Ortega G, PhD: 1. Research Center and Memory Clinic, Fundació ACE, Institut Català de Neurociències Aplicades. Universitat Internacional de Catalunya-Barcelona, Spain. 2. CiberNed: Centro de Investigación en Red, enfermedades Neurodegenerativas, Instituto de Salud Carlos III, Madrid, SpainDesigned and conceptualized the study; analyzed the data; drafted the manuscript for intellectual content. Espinosa A, PhD: 1. Research Center and Memory Clinic, Fundació ACE, Institut Català de Neurociències Aplicades. Universitat Internacional de Catalunya-Barcelona, Spain. 2. CiberNed: Centro de Investigación en Red, enfermedades Neurodegenerativas, Instituto de Salud Carlos III, Madrid, Spain. Designed and conceptualized the study; analyzed the data; drafted the manuscript for intellectual content. Alegret M, PhD: 1. Research Center and Memory Clinic, Fundació ACE, Institut Català de Neurociències Aplicades. Universitat Internacional de Catalunya-Barcelona, Spain. 2. CiberNed: Centro de Investigación en Red, enfermedades Neurodegenerativas, Instituto de Salud Carlos III, Madrid, Spain. Designed and conceptualized the study; analyzed the data; drafted the manuscript for intellectual content. Monté-Rubio GC, PhD: 1. Research Center and Memory Clinic, Fundació ACE, Institut Català de Neurociències Aplicades. Universitat Internacional de Catalunya-Barcelona, Spain. 2. CiberNed: Centro de Investigación en Red, enfermedades Neurodegenerativas, Instituto de Salud Carlos III, Madrid, SpainMajor role in the acquisition of the data. Sotolongo-Grau O, PhD: 1. Research Center and Memory Clinic, Fundació ACE, Institut Català de Neurociències Aplicades. Universitat Internacional de Catalunya-Barcelona, Spain. 2. CiberNed: Centro de Investigación en Red, enfermedades Neurodegenerativas, Instituto de Salud Carlos III, Madrid, Spain. Major role in the acquisition of the data. Sanabria A, PhD: 1. Research Center and Memory Clinic, Fundació ACE, Institut Català de Neurociències Aplicades. Universitat Internacional de Catalunya-Barcelona, Spain. Major role in the acquisition of the data. Tartari JP, MD: 1. Research Center and Memory Clinic, Fundació ACE, Institut Català de Neurociències Aplicades. Universitat Internacional de Catalunya-Barcelona, Spain. Major role in the acquisition of data. Rodríguez-Gómez O, MD: 1. Research Center and Memory Clinic, Fundació ACE, Institut Català de Neurociències Aplicades. Universitat Internacional de Catalunya-Barcelona, Spain. 2. CiberNed: Centro de Investigación en Red, enfermedades Neurodegenerativas, Instituto de Salud Carlos III, Madrid, Spain. Major role in the acquisition of the data. Marquié M, MD PhD: 1. Research Center and Memory Clinic, Fundació ACE, Institut Català de Neurociències Aplicades. Universitat Internacional de Catalunya-Barcelona, Spain. 2. CiberNed: Centro de Investigación en Red, enfermedades Neurodegenerativas, Instituto de Salud Carlos III, Madrid, Spain. Designed and conceptualized the study; analyzed the data; drafted the manuscript for intellectual content. Vivas A, MD: Departament de Diagnòstic per la Imatge, Clínica Corachan, Barcelona, SpainMajor role in the acquisition of the data. Gómez-Quiari M, MD: Departament de Diagnòstic per la Imatge, Clínica Corachan, Barcelona, Spain. Major role in the acquisition of the data. Alarcón-Martín E, MSc: 1. Research Center and Memory Clinic, Fundació ACE, Institut Català de Neurociències Aplicades. Universitat Internacional de Catalunya-Barcelona, Spain. Prepared Fig. 1. Pérez-Cordón A, MSc: 1. Research Center and Memory Clinic, Fundació ACE, Institut Català de Neurociències Aplicades. Universitat Internacional de Catalunya-Barcelona, Spain. Major role in the acquisition of the data. Roberto N, MSc: 1. Research Center and Memory Clinic, Fundació ACE, Institut Català de Neurociències Aplicades. Universitat Internacional de Catalunya-Barcelona, Spain. Major role in the acquisition of the data. Hernández I, MD PhD: 1. Research Center and Memory Clinic, Fundació ACE, Institut Català de Neurociències Aplicades. Universitat Internacional de Catalunya-Barcelona, Spain. 2. CiberNed: Centro de Investigación en Red, enfermedades Neurodegenerativas, Instituto de Salud Carlos III, Madrid, Spain: Major role in the acquisition of the data. Rosende-Roca M, MD: 1. Research Center and Memory Clinic, Fundació ACE, Institut Català de Neurociències Aplicades. Universitat Internacional de Catalunya-Barcelona, Spain. 2. CiberNed: Centro de Investigación en Red, enfermedades Neurodegenerativas, Instituto de Salud Carlos III, Madrid, SpainMajor role in the acquisition of the data. Vargas L, MD: 1. Research Center and Memory Clinic, Fundació ACE, Institut Català de Neurociències Aplicades. Universitat Internacional de Catalunya-Barcelona, Spain. 2. CiberNed: Centro de Investigación en Red, enfermedades Neurodegenerativas, Instituto de Salud Carlos III, Madrid, SpainMajor role in the acquisition of the data. Mauleón A, MD: 1. Research Center and Memory Clinic, Fundació ACE, Institut Català de Neurociències Aplicades. Universitat Internacional de Catalunya-Barcelona, Spain. 2. CiberNed: Centro de Investigación en Red, enfermedades Neurodegenerativas, Instituto de Salud Carlos III, Madrid, SpainMajor role in the acquisition of the data. Abdelnour C, MD: 1. Research Center and Memory Clinic, Fundació ACE, Institut Català de Neurociències Aplicades. Universitat Internacional de Catalunya-Barcelona, Spain. 2. CiberNed: Centro de Investigación en Red, enfermedades Neurodegenerativas, Instituto de Salud Carlos III, Madrid, Spain. Major role in the acquisition of the data. Esteban De Antonio E, MD: 1. Research Center and Memory Clinic, Fundació ACE, Institut Català de Neurociències Aplicades. Universitat Internacional de Catalunya-Barcelona, Spain. Major role in the acquisition of the data. López-Cuevas R, MD: 1. Research Center and Memory Clinic, Fundació ACE, Institut Català de Neurociències Aplicades. Universitat Internacional de Catalunya-Barcelona, Spain. Major role in the acquisition of the data. Alonso-Lana S, PhD: 1. Research Center and Memory Clinic, Fundació ACE, Institut Català de Neurociències Aplicades. Universitat Internacional de Catalunya-Barcelona, Spain. Major role in the acquisition of the data. Moreno-Grau S, PhD: 1. Research Center and Memory Clinic, Fundació ACE, Institut Català de Neurociències Aplicades. Universitat Internacional de Catalunya-Barcelona, Spain. 2. CiberNed: Centro de Investigación en Red, enfermedades Neurodegenerativas, Instituto de Salud Carlos III, Madrid, Spain. Major role in the acquisition of the data. de Rojas I, MSc: 1. Research Center and Memory Clinic, Fundació ACE, Institut Català de Neurociències Aplicades. Universitat Internacional de Catalunya-Barcelona, Spain. 2. CiberNed: Centro de Investigación en Red, enfermedades Neurodegenerativas, Instituto de Salud Carlos III, Madrid, SpainMajor role in the acquisition of the data. Orellana A, MD PhD: 1. Research Center and Memory Clinic, Fundació ACE, Institut Català de Neurociències Aplicades. Universitat Internacional de Catalunya-Barcelona, Spain. 2. CiberNed: Centro de Investigación en Red, enfermedades Neurodegenerativas, Instituto de Salud Carlos III, Madrid, Spain. Major role in the acquisition of the data. Montrreal L: 1. Research Center and Memory Clinic, Fundació ACE, Institut Català de Neurociències Aplicades. Universitat Internacional de Catalunya-Barcelona, Spain. Major role in the acquisition of the data. Tárraga L, MSc: 1. Research Center and Memory Clinic, Fundació ACE, Institut Català de Neurociències Aplicades. Universitat Internacional de Catalunya-Barcelona, Spain. 2. CiberNed: Centro de Investigación en Red, enfermedades Neurodegenerativas, Instituto de Salud Carlos III, Madrid, Spain. Interpreted the data; revised the manuscript for intellectual content. Ruiz A, MD PhD: 1. Research Center and Memory Clinic, Fundació ACE, Institut Català de Neurociències Aplicades. Universitat Internacional de Catalunya-Barcelona, Spain. 2. CiberNed: Centro de Investigación en Red, enfermedades Neurodegenerativas, Instituto de Salud Carlos III, Madrid, Spain. Designed and conceptualized the study; analyzed the data; drafted the manuscript for intellectual content. Boada M, MD PhD: 1. Research Center and Memory Clinic, Fundació ACE, Institut Català de Neurociències Aplicades. Universitat Internacional de Catalunya-Barcelona, Spain. 2. CiberNed: Centro de Investigación en Red, enfermedades Neurodegenerativas, Instituto de Salud Carlos III, Madrid, Spain. Interpreted the data; revised the manuscript for intellectual content. Valero S, PhD: 1. Research Center and Memory Clinic, Fundació ACE, Institut Català de Neurociències Aplicades. Universitat Internacional de Catalunya-Barcelona, Spain. 2. CiberNed: Centro de Investigación en Red, enfermedades Neurodegenerativas, Instituto de Salud Carlos III, Madrid, Spain. Designed and conceptualized the study; analyzed the data; drafted the manuscript for intellectual content. The authors read and approved the final manuscript.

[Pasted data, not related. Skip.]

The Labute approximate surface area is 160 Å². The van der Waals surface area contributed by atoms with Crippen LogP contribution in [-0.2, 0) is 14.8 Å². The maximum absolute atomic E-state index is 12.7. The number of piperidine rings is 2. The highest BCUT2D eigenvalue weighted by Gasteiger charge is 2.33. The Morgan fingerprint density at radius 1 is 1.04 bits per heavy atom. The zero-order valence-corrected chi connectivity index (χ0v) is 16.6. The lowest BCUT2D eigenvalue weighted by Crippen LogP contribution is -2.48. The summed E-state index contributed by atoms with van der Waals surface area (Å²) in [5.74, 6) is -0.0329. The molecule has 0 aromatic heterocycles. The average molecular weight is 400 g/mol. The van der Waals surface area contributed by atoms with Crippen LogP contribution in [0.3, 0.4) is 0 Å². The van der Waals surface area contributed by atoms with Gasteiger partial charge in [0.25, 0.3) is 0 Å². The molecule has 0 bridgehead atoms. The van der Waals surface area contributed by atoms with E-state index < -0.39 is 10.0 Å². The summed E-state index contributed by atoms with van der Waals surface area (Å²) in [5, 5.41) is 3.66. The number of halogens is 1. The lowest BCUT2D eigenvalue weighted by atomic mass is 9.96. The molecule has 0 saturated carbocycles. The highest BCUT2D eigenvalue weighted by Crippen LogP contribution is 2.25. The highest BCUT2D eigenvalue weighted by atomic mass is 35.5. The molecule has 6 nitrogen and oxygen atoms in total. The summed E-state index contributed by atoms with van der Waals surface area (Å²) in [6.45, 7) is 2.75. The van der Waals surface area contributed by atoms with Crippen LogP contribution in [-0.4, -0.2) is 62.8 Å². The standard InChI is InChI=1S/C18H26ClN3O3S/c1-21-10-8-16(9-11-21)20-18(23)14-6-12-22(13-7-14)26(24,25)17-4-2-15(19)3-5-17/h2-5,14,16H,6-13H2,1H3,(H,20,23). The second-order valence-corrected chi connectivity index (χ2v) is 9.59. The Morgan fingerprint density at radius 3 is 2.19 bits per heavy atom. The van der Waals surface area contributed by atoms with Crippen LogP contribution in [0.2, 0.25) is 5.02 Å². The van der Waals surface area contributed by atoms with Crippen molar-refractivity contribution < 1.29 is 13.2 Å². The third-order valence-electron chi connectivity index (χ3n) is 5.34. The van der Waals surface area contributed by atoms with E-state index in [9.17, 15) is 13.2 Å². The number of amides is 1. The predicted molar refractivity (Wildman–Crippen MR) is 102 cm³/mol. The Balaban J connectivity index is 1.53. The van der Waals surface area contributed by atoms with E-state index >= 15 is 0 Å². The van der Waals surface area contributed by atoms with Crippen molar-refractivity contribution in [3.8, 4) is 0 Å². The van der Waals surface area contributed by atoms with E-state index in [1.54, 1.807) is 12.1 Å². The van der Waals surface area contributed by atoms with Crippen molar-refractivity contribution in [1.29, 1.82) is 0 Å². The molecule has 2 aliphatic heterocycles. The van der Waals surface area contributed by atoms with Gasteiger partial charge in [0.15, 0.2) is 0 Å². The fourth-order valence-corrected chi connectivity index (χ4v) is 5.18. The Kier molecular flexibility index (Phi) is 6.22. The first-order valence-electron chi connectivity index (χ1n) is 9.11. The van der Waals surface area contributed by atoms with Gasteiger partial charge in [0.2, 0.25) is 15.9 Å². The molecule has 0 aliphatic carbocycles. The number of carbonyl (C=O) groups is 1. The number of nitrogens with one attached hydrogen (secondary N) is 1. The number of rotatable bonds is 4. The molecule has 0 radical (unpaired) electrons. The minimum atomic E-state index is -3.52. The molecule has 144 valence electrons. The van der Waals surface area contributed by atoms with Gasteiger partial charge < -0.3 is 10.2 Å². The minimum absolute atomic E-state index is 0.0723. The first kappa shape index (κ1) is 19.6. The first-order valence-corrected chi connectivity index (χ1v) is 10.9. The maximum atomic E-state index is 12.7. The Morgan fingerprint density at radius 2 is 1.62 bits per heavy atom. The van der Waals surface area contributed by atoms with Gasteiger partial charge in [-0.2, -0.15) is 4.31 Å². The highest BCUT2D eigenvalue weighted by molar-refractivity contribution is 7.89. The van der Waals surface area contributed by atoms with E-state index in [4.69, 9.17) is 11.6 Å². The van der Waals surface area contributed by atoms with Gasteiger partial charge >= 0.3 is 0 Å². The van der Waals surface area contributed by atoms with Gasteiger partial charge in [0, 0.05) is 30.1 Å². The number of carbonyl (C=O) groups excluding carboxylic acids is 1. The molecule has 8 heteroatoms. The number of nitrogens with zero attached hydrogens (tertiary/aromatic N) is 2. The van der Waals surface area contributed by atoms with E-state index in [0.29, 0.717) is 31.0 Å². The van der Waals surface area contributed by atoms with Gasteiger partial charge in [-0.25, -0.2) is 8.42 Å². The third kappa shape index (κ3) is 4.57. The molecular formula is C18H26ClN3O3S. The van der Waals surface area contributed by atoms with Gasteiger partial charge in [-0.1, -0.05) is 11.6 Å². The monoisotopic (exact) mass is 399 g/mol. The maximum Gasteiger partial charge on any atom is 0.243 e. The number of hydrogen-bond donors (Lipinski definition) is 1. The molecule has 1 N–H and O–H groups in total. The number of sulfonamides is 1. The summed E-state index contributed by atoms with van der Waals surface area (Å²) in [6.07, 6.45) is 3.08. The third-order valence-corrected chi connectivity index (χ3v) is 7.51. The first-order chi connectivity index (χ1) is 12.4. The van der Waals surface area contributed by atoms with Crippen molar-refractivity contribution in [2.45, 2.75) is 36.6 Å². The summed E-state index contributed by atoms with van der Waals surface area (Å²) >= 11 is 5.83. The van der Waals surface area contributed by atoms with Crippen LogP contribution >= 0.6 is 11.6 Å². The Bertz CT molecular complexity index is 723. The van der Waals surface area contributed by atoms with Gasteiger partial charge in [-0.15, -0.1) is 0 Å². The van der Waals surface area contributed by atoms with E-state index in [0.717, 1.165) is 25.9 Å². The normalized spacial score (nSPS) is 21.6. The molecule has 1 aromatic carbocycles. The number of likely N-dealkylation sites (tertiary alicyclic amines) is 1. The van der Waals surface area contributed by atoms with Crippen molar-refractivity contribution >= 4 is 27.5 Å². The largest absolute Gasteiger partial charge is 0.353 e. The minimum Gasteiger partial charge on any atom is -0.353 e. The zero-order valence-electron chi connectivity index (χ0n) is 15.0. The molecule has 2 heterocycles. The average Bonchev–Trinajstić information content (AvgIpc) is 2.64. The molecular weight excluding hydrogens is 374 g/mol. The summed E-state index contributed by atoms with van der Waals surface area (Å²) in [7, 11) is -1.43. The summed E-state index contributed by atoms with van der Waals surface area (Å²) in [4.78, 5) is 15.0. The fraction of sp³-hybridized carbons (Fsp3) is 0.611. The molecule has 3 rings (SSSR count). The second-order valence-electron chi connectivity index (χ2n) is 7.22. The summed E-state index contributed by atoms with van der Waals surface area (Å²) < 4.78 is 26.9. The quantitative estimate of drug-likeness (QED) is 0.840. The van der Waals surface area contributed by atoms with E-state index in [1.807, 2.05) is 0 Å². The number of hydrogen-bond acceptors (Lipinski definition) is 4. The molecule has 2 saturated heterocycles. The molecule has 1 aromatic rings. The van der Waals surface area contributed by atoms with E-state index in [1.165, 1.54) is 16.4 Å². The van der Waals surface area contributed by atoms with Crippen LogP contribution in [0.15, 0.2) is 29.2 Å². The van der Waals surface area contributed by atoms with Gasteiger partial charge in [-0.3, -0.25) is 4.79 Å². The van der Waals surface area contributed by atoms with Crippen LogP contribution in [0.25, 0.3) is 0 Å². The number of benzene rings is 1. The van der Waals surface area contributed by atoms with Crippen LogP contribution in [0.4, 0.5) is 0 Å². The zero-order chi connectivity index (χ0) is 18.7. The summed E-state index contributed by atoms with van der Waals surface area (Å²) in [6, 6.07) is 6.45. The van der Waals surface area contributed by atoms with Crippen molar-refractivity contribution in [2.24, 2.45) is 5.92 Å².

Corresponding author

Correspondence to G. Ortega.

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Ethics approval and consent to participate

All participants gave written informed consent, and the FACEHBI protocol was approved by the ethics committee of the Hospital Clinic i Provincial (Barcelona, Spain) (EudraCT: 2014–000798–38). The referral center ethics committee approved the patient recruitment, and the collection protocols were in accordance with the ethical standards as provided in the WMA Declaration of Helsinki-Ethical Principles for Medical Research Involving Human Subjects.

Consent for publication

Not applicable.

Competing interests

The authors declare no competing financial interests, except for Mercè Boada, who has consulted for Araclon, Avid, Grifols, Lilly, Nutricia, Roche, and Servier. She received fees for lectures and funds for research from Araclon, Grifols, Nutricia, Roche, and Servier. She has not received personal compensation from these organizations.

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Ortega, G., Espinosa, A., Alegret, M. et al. Combination of white matter hyperintensities and Aβ burden is related to cognitive composites domain scores in subjective cognitive decline: the FACEHBI cohort. Alz Res Therapy 13, 141 (2021). https://doi.org/10.1186/s13195-021-00877-6

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Keywords

  • Amyloid-beta (Aß)
  • Apolipoprotein E
  • Cognitive composites domain scores
  • FBB-PET
  • Magnetic resonance imaging
  • Subjective cognitive decline
  • White matter hyperintensities